Monday, August 2, 2010

A Little Compost Math

I have been noticing lately that my homemade tumble composter has been getting harder and harder to turn, even though it has remained about the same level of full since I made it. One of the constants of compost is reduction. Assuming you do it right, it will continue to shrink in volume. Part of this is because the raw materials have so much space in them and they pack down as they decompose. However, a bigger part is that a very large amount of the mass, around 50% is converted to carbon dioxide or other gasses as a part of the decomposition process. As the carbon is lost, the minerals and nutrients get distilled down to a concentrated, nutritious form.

It occurred to me that I have been constantly filling this single 55 gallon drum since January. I started it with enough dry leaves to fill it one and a half times. I actually had to fill it and then wait to cram the rest in. I have added at least three baskets full of weeds, each a third to a half the volume of the compost bin. I added the remains of a previous compost pile that weren’t quite done cooking. Then there is the constant supply of kitchen waste. So I decided to do a little math to see just how much kitchen waste I have generated.

First of all, there is my kitchen compost bin. It is 11”x6.5”x10”, which gives me a total volume of about 0.41 cubic feet. I assume it was an average of about ¾ full when I took it out, so three trips would be a cubic foot. I figure I took it out about three times a week on average, so I generated about one cubic foot of compost a week. My compost bin is 55 gallons, which converts to about 7.5 cubic feet. That means I generated enough kitchen waste to fill it completely every 2 months or so, and have done so since January, so the kitchen waste alone has been enough to fill it about 3.5 times. Add to that the one and a half full worth of dry leaves and another filling or so for weeds and other materials, and I have filled it with enough material to fill it completely about 6 times. Yet it remains only about three quarters full, just as it has almost constantly since I put the first load of leaves in and wetted them down.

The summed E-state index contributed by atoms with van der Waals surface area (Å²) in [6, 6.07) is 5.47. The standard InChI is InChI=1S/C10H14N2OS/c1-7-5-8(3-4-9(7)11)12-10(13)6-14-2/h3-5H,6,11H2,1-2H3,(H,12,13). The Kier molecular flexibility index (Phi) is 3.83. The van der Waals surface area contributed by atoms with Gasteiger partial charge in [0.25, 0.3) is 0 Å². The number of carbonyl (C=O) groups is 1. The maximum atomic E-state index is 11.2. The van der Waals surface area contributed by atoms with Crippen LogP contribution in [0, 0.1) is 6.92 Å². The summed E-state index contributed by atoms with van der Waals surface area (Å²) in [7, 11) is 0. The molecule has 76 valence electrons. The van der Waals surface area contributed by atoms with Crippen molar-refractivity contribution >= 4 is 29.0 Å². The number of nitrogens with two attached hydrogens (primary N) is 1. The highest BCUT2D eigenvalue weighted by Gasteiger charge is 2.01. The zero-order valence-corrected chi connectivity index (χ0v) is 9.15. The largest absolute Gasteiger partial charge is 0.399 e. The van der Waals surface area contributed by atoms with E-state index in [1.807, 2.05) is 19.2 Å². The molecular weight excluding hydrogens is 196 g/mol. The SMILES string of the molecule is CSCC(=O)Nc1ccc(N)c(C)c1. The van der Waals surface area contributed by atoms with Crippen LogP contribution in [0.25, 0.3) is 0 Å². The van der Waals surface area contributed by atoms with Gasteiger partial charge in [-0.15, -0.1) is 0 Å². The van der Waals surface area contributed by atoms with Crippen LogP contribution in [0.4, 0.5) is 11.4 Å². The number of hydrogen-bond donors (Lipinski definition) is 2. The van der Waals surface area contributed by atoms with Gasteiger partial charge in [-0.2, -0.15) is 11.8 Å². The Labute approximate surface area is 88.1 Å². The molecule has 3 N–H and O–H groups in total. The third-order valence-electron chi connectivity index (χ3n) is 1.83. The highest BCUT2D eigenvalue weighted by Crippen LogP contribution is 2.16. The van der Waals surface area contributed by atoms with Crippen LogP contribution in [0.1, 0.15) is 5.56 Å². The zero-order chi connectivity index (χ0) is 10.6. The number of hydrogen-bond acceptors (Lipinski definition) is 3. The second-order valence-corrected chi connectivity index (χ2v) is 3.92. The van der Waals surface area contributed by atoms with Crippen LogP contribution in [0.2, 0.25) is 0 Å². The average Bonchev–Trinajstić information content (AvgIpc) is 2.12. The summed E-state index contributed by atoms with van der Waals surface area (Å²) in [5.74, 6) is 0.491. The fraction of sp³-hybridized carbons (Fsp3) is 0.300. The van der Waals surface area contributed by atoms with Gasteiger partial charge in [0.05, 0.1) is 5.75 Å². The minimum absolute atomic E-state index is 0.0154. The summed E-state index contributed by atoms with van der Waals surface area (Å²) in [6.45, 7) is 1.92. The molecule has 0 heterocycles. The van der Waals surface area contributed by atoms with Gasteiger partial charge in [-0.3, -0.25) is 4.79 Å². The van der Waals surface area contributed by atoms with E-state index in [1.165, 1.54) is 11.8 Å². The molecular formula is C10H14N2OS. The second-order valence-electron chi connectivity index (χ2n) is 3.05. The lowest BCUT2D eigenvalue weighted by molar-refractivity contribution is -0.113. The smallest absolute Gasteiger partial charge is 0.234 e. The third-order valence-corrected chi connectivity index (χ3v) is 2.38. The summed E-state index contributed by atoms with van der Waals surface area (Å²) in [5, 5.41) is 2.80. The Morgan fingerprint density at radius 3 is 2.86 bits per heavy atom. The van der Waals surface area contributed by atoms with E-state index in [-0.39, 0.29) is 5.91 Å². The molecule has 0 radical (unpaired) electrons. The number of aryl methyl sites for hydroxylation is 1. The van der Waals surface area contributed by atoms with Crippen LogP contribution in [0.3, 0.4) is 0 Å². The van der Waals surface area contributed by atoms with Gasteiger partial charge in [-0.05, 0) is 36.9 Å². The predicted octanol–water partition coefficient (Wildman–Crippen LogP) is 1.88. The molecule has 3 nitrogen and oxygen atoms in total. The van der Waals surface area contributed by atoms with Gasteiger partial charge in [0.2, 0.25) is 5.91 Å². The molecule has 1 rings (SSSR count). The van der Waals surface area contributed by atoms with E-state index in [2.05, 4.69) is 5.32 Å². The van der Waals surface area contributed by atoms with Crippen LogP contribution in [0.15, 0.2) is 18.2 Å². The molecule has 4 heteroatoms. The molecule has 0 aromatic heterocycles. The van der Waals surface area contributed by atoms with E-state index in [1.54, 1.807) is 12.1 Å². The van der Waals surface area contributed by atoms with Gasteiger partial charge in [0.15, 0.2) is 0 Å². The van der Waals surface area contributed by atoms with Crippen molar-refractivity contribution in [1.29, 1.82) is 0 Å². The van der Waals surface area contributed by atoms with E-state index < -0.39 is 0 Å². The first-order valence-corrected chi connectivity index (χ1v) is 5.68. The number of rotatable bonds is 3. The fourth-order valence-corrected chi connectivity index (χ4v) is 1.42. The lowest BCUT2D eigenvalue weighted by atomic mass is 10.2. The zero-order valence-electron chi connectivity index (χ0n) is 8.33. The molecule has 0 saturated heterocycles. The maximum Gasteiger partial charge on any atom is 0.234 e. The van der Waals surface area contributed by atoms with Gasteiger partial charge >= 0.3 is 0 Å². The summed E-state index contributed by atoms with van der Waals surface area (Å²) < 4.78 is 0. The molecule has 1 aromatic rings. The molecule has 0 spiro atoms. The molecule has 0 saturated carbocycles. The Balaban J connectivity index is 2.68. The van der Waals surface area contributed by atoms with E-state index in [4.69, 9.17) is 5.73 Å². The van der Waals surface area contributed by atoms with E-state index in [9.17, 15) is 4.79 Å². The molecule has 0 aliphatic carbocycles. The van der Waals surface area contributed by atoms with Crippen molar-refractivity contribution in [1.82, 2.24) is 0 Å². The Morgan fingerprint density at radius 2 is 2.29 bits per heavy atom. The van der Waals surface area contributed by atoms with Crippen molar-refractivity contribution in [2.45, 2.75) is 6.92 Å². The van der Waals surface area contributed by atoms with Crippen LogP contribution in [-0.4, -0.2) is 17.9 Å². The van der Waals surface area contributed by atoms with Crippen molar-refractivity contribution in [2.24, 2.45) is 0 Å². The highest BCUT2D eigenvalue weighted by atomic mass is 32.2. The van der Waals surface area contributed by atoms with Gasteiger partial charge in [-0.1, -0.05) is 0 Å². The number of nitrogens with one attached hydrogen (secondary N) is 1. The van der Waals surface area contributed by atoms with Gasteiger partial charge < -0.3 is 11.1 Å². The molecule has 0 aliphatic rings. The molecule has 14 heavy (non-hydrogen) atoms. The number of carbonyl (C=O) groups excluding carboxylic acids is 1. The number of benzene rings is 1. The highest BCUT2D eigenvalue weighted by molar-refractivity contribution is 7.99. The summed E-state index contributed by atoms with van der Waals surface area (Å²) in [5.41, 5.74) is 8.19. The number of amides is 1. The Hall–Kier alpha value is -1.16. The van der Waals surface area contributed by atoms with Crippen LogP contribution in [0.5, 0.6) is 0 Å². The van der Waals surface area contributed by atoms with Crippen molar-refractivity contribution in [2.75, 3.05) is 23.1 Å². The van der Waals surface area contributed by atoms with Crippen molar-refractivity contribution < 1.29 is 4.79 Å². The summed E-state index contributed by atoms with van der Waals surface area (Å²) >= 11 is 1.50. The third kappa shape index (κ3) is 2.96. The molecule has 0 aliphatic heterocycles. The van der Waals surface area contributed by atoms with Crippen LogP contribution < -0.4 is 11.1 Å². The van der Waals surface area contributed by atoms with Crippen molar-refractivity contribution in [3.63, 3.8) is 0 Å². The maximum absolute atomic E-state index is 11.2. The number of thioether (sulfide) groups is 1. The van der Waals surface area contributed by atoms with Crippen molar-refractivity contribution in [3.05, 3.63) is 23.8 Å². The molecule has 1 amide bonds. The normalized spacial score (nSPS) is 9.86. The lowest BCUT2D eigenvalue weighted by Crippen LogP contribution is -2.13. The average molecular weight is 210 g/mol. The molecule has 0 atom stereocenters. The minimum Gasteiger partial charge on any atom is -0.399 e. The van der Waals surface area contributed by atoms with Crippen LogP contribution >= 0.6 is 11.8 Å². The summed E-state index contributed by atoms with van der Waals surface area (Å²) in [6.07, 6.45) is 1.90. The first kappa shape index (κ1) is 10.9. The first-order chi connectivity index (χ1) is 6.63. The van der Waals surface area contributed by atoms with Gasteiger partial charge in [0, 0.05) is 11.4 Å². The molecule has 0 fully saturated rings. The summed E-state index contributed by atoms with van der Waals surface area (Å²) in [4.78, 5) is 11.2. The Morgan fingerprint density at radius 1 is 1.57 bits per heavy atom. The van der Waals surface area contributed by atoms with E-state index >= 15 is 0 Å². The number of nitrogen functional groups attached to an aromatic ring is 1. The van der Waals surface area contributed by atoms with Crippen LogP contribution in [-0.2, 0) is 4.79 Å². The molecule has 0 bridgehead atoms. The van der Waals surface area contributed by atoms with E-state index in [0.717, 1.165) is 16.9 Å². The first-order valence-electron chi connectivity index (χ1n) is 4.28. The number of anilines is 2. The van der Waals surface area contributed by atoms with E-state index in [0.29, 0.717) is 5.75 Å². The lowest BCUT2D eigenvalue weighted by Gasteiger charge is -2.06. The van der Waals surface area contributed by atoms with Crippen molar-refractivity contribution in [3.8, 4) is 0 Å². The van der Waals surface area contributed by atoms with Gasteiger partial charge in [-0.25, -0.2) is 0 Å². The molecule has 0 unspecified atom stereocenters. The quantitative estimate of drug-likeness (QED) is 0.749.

My compost is now getting heavy, which means it is getting dense. Perhaps it is time to stop filling it and let it finish cooking so my garden can have an infusion of nutrients and biological activity. I know I am itching to make some compost tea for sure.

And yes, I do this for fun. Did I mention I am a garden geek?


  1. Thats why I have two.
    Also, if you have potatoes, they can handle really rough compost, just mentioning that as sometimes I take my scraps right to the potato bins.
    One confession: I am not always very upset when some produce goes bad in the fridge -unless I grew it.
    I see it as potential.

  2. This is my first time i visit here. I found so many entertaining stuff in your blog, especially its discussion. From the tons of comments on your articles, I guess I am not the only one having all the enjoyment here! Keep up the good work.